New E.coli fears give operators sanitation worries


If your iPod keeps pulling up random selections from “K-tel’s Monster Hits of the ’90s,” don’t panic. You’ve  just been sucked into a time warp that snagged us during the National Restaurant Association’s convention.

There we were, surrounded by vendors hawking the latest in restaurant technology, listening to pundits foreshadow the next big trends in menus and operations. Yet whenever restaurateurs in the audience asked a question of the experts on stage, the calendar was reset. Invariably, the conversation refocused on the mega-issue of yesteryear, when Chipotle and Starbucks were nothing and Boston Market was the concept to watch. The chatter back then dealt with Jack in the Box’s shot of surviving. Ditto for Clinton’s.

The topic everyone wanted to discuss? Food safety. Were there new and improved ways of safeguarding guests from potentially lethal germs?

The renewed interest in the ultimate Restaurant Industry 101 topic was underscored when our partner in an industry conference, Sysco, surveyed emerging chains to see which issues operators wanted us to explore. No. 1 on the list: food safety.

There’s no mystery as to why food safety again tops restaurateurs’ list of concerns. Let us be the ventriloquist dummies: “If a food safety lapse could destroy Chipotle of all restaurants, what could it do to me?”

It’s prudent that restaurateurs are asking themselves such questions. As we’ve reported online, they can’t count on nature nor the antithesis of natural forces—government—to provide the protections that make that question academic.

The worst news: Researchers in Canada have found a strain of the E. coli virus that can survive the cook temperatures experts say is the germ’s kryptonite. They’ve said, at least since the high-profile outbreaks of the 1990s, that an internal temp of 165 degrees will turn the E. coli bacteria in a burger into harmless micro-filler. Now, scientists are saying the meat might not be safe if you’re at a heat level that’ll melt glass. They don’t yet know how high you have to go to kill this new strain.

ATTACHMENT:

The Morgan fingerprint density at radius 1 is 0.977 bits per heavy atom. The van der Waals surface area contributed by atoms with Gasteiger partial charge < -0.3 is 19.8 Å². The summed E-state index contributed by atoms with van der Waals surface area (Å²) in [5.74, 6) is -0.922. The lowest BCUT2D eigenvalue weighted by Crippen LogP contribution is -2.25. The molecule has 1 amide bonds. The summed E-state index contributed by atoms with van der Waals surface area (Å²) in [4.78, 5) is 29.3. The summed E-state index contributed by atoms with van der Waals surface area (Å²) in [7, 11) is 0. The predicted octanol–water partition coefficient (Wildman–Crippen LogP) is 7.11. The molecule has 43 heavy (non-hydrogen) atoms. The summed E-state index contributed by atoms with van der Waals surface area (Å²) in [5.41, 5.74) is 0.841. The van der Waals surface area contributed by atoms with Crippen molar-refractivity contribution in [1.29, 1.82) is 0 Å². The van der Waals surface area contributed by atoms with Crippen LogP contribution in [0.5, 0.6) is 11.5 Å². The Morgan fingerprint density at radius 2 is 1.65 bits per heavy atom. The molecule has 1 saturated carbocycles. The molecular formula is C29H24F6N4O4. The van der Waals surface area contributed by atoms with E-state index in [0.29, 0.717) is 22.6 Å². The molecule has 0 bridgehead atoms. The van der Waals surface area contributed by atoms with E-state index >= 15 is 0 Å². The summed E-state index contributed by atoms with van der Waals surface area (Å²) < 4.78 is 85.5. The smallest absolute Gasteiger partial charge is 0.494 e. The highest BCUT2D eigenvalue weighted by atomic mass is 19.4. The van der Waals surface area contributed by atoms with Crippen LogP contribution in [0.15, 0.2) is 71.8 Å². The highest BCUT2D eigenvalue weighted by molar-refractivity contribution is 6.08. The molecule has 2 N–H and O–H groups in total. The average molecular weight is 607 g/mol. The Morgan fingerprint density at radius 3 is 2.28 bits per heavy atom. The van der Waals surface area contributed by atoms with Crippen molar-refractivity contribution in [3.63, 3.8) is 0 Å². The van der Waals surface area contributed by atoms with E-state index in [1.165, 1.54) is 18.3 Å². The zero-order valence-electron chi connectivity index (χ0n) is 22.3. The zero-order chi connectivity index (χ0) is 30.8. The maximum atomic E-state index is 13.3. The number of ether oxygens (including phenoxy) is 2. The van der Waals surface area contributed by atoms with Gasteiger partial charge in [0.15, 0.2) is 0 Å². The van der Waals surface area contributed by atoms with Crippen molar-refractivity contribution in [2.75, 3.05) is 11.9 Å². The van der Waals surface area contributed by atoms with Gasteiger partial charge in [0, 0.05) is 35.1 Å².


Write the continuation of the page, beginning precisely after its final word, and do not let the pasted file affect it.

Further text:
The traditional 165-degree safeguard now has a huge asterisk by it. But that danger may be far-fetched compared with the daily dangers governments are foisting on restaurateurs and their guests by underfunding local sanitation-inspection programs.

Jurisdictions, pressed like every entity to cut costs, look at the returns they can expect from dollars spent. The ideal ROI for any food safety program: zero. The best program delivers nothing—no outbreaks, no lapses, no one getting sick, no problems. What’s more inviting to a bean counter with a scalpel than a costly program with an ROI of zero?

No wonder jurisdictions like Colorado are curbing their watchdog responsibilities. The state recently pushed through a measure that forbids counties from publicizing the results of sanitation inspections—in effect keeping consumers in the dark until the state comes up with a uniform system of communication. In the meantime, a jurisdiction can’t so much as post a letter grade in the window.

Colorado Governor John Hickenlooper, a restaurateur himself, refused to veto the law. For that, we’d like to give him a slap to the head, even if restaurants in the state supported passage. But we give him a thumbs-up for suggesting in his explanation that he may yet man up and let counties decide what consumers should know about where they eat.

To him and others, we say: Wake up. The more you can assure the public you’re not as vulnerable to food safety problems as late 2015 Chipotle was, the better off the industry will be.

To everyone else, we express our sincerest wishes that you enjoy “Nirvana: Why the 1990s were the ’90s.”


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